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Chapter 22 2
Alpha substitution is the substitution of one of the
hydrogens attached to the alpha-carbon for an
The reaction occurs through an enolate ion
Chapter 22 3
Condensation with an Aldehyde or
The enolate ion attacks the carbonyl group to form an
Protonation of the alkoxide gives the addition
product: a -hydroxy carbonyl compound.
Chapter 22 4
Condensation with Esters
The enolate adds to the ester to form a tetrahedral
Elimination of the leaving group (alkoxide) gives the
substitution product (a -carbonyl compound).
Chapter 22 5
Tautomerization is an interconversion of
isomers that occur through the migration of a
proton and the movement of a double bond.
Tautomers are not resonance form.
Chapter 22 6
In the presence of strong bases, ketones and aldehydes act as
weak proton acids.
A proton on the carbon is abstracted to form a resonance-
stabilized enolate ion with the negative charge spread over a
carbon atom and an oxygen atom.
The equilibrium favors the keto form over the enolate ion.
Chapter 22 7
In acid, a proton is moved from the -carbon
to oxygen by first protonating oxygen and
then removing a proton from the carbon.
Chapter 22 8
For aldehydes and ketones, the keto form is greatly
favored at equilibrium.
If a chiral carbon has an enolizable hydrogen atom, a
trace of acid or base allows that carbon to invert its
configuration, with the enol serving as the
intermediate. This is called racemization.
Chapter 22 9
Acidity of Hydrogens
pKa for H of aldehyde or ketone ~20.
Much more acidic than alkane or alkene
(pKa > 40) or alkyne (pKa = 25).
Less acidic than water (pKa = 15.7) or
alcohol (pKa = 16–19).
Only a small amount of enolate ion is
present at equilibrium.
Chapter 22 10
Formation and Stability of
The equilibrium mixture contains only a small
fraction of the deprotonated, enolate form.
Chapter 22 11
Energy Diagram of Enolate
Even though the keto–enol tautomerism equilibrium
favors the keto form, addition of an electrophile shifts
the equilibrium toward the formation of more enol.
Chapter 22 12
Synthesis of Lithium
LDA is made by using an alkyllithium reagent
to deprotonate diisopropylamine.
Chapter 22 13
Enolate of Cyclohexanone
When LDA reacts with a ketone, it abstracts
the -proton to form the lithium salt of the
Chapter 22 14
The Halogenation of Ketones
When a ketone is treated with a halogen and a base,
an halogenation reaction occurs.
The reaction is called base-promoted, rather than
base-catalyzed, because a full equivalent of the base
is consumed in the reaction.
Chapter 22 15
The base-promoted halogenation takes place by a
nucleophilic attack of an enolate ion on the
electrophilic halogen molecule.
The products are the halogenated ketone and a
Chapter 22 16
The -haloketone produced is more reactive than
ketone because the enolate ion is stabilized by the
The second halogenation occurs faster than the first.
Because of the tendency for multiple halogenations
this base-promoted halogenation is not widely used
to prepare monohalogenated ketones.
OH , H2O
Chapter 22 17
A methyl ketone reacts with a halogen under
strongly basic conditions to give a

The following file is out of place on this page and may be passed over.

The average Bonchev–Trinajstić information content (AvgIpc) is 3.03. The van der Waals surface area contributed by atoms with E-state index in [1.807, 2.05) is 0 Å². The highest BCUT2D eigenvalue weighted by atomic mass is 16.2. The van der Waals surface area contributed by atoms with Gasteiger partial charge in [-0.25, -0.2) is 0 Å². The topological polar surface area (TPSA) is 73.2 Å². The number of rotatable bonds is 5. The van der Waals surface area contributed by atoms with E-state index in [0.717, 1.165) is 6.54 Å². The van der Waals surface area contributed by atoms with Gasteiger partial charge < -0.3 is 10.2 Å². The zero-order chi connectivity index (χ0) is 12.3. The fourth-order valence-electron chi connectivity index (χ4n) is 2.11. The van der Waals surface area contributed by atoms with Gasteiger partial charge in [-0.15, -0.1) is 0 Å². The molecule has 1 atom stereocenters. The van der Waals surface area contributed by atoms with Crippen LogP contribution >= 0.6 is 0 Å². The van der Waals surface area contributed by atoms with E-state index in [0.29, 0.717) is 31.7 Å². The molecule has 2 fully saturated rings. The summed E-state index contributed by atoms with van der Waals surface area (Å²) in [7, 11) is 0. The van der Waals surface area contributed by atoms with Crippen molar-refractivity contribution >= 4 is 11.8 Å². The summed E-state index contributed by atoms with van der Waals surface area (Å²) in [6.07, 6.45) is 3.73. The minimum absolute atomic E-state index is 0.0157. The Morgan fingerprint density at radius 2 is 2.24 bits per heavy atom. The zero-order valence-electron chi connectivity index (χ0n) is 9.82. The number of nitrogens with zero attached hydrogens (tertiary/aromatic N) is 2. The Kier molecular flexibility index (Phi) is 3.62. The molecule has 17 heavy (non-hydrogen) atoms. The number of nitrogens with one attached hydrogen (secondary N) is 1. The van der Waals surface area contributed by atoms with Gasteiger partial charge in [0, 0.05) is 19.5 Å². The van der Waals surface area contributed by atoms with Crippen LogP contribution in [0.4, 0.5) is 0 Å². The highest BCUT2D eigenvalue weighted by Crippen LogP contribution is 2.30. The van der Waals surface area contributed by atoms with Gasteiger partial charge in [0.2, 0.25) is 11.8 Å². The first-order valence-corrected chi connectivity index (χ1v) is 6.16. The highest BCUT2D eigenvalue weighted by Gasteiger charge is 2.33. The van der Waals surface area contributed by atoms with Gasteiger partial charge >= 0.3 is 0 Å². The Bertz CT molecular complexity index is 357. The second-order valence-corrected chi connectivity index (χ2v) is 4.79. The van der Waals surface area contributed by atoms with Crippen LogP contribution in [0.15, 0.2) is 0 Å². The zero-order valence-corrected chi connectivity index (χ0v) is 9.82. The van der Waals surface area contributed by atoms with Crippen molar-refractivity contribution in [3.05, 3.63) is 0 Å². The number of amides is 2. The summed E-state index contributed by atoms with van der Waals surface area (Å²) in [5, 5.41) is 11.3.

carboxylate ion and a molecule of haloform.
The trihalomethyl intermediate is not isolated.
Chapter 22 18
Mechanism of Haloform
The trihalomethyl ketone reacts with hydroxide ion to
give a carboxylic acid.
A fast proton exchange gives a carboxylate ion and a
When Cl2 is used, chloroform is formed; Br2 forms
bromoform ; and I2 forms iodoform.
Chapter 22 19
Positive Iodoform Test
The iodine oxidizes the alcohol to a methyl
ketone and it will give a positive iodoform test.
Iodoform (CHI3) is a yellow solid that will
precipitate out of solution.
Chapter 22 20
Propose a mechanism for the reaction of 3-pentanone with sodium hydroxide and bromine to give 2-
In the presence of sodium hydroxide, a small amount of 3-pentanone is present as its enolate.
The enolate reacts with bromine to give the observed product.
Solved Problem 1
Chapter 22 21
Acid-Catalyzed α Halogenation
Ketones also undergo acid-catalyzed halogenation.
Acidic halogenation may replace one or more alpha
hydrogens depending on how much halogen is used.
Acetic acid serves as both the solvent and the acid
Chapter 22 22
Mechanism of Acid-Catalyzed
The mechanism of acid-catalyzed halogenation
involves attack of the enol form of the ketone on the
electrophile halogen molecule.
Loss of a proton gives the haloketone and the
Chapter 22 23
Propose a mechanism for the acid-catalyzed conversion of cyclohexanone to 2-chlorocyclohexanone.
Under acid catalysis, the ketone is in equilibrium with its enol form.
The enol acts as a weak nucleophile, attacking chlorine to give a resonance-stabilized intermediate.
Loss of a proton gives the product.
Solved Problem 2
Chapter 22 24
The HVZ reaction replaces a hydrogen atom with a
bromine atom on the alpha-carbon of a carboxylic
acid ( -bromoacid).
The acid is treated with bromine and phosphorus
tribromide, followed by hydrolysis.
Chapter 22 25
The enol form of the acyl bromide serves as a
The first step is the formation of acyl bromide, which
enolizes more easily than does the acid.
Chapter 22 26
The enol is nucleophilic, so it attacks bromine
to give the alpha-brominated acyl bromide.
In the last step of the reaction, the acyl
bromide is hydrolyzed by water to the
Chapter 22 27
Alkylation of Enolate Ions
Because the enolate has two nucleophilic sites (the
oxygen and the carbon), it can react at either of
The reaction usually takes place primarily at the
carbon, forming a new C—C bond.
Chapter 22 28
Alkylation of Enolate Ions
LDA forms the enolate.
The enolate acts as the nucleophile and attacks the
partially positive carbon of the alkyl halide, displacing
the halide and forming a C—C bond.
Chapter 22 29
Ketones or aldehydes react with a secondary
amine to form enamines.
The enamine has a nucleophilic -carbon,
which can be used to attack electrophiles.
Chapter 22 30
Mechanism of Enolate Formation
An enamine results from the reaction of a
ketone or aldehyde with a secondary amine.
Chapter 22 31
Electrostatic Potential Map of an
The electrostatic potential map (EPM) of a simple
enamine shows a high negative electrostatic potential
(red) near the -carbon atom of the double bond.
This is the nucleophilic carbon atom of the enamine.
Chapter 22 32
Alkylation of an Enamine
Enamines displace halides from reactive alkyl
halides, giving alkylated iminium salts.
The alkylated iminium salt can be hydrolyzed
to the ketone under acidic conditions.
Chapter 22 33
Acylation of Enamines
The enamine attacks the acyl halide, forming an acyl